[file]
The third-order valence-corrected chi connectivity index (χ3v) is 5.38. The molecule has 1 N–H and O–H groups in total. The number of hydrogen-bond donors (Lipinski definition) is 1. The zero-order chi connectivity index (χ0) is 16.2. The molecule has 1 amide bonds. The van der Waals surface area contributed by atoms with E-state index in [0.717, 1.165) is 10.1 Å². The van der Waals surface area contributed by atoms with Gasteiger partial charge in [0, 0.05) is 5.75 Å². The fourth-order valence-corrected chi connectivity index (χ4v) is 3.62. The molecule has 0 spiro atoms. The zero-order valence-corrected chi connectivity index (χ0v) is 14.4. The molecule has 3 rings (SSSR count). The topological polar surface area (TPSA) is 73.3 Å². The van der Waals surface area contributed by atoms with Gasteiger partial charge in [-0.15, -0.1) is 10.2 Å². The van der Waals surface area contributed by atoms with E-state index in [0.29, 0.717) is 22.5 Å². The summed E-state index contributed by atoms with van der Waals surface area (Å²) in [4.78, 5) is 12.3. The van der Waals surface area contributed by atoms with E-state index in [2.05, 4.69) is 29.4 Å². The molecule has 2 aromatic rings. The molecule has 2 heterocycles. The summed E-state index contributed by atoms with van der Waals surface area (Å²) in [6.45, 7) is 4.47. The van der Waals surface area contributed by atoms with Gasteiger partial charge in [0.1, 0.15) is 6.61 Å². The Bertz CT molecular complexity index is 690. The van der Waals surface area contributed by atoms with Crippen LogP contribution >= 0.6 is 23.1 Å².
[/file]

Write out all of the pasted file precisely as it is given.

The third-order valence-corrected chi connectivity index (χ3v) is 5.38. The molecule has 1 N–H and O–H groups in total. The number of hydrogen-bond donors (Lipinski definition) is 1. The zero-order chi connectivity index (χ0) is 16.2. The molecule has 1 amide bonds. The van der Waals surface area contributed by atoms with E-state index in [0.717, 1.165) is 10.1 Å². The van der Waals surface area contributed by atoms with Gasteiger partial charge in [0, 0.05) is 5.75 Å². The fourth-order valence-corrected chi connectivity index (χ4v) is 3.62. The molecule has 0 spiro atoms. The zero-order valence-corrected chi connectivity index (χ0v) is 14.4. The molecule has 3 rings (SSSR count). The topological polar surface area (TPSA) is 73.3 Å². The van der Waals surface area contributed by atoms with Gasteiger partial charge in [-0.15, -0.1) is 10.2 Å². The van der Waals surface area contributed by atoms with E-state index in [0.29, 0.717) is 22.5 Å². The summed E-state index contributed by atoms with van der Waals surface area (Å²) in [4.78, 5) is 12.3. The van der Waals surface area contributed by atoms with E-state index in [2.05, 4.69) is 29.4 Å². The molecule has 2 aromatic rings. The molecule has 2 heterocycles. The summed E-state index contributed by atoms with van der Waals surface area (Å²) in [6.45, 7) is 4.47. The van der Waals surface area contributed by atoms with Gasteiger partial charge in [0.1, 0.15) is 6.61 Å². The Bertz CT molecular complexity index is 690. The van der Waals surface area contributed by atoms with Crippen LogP contribution >= 0.6 is 23.1 Å².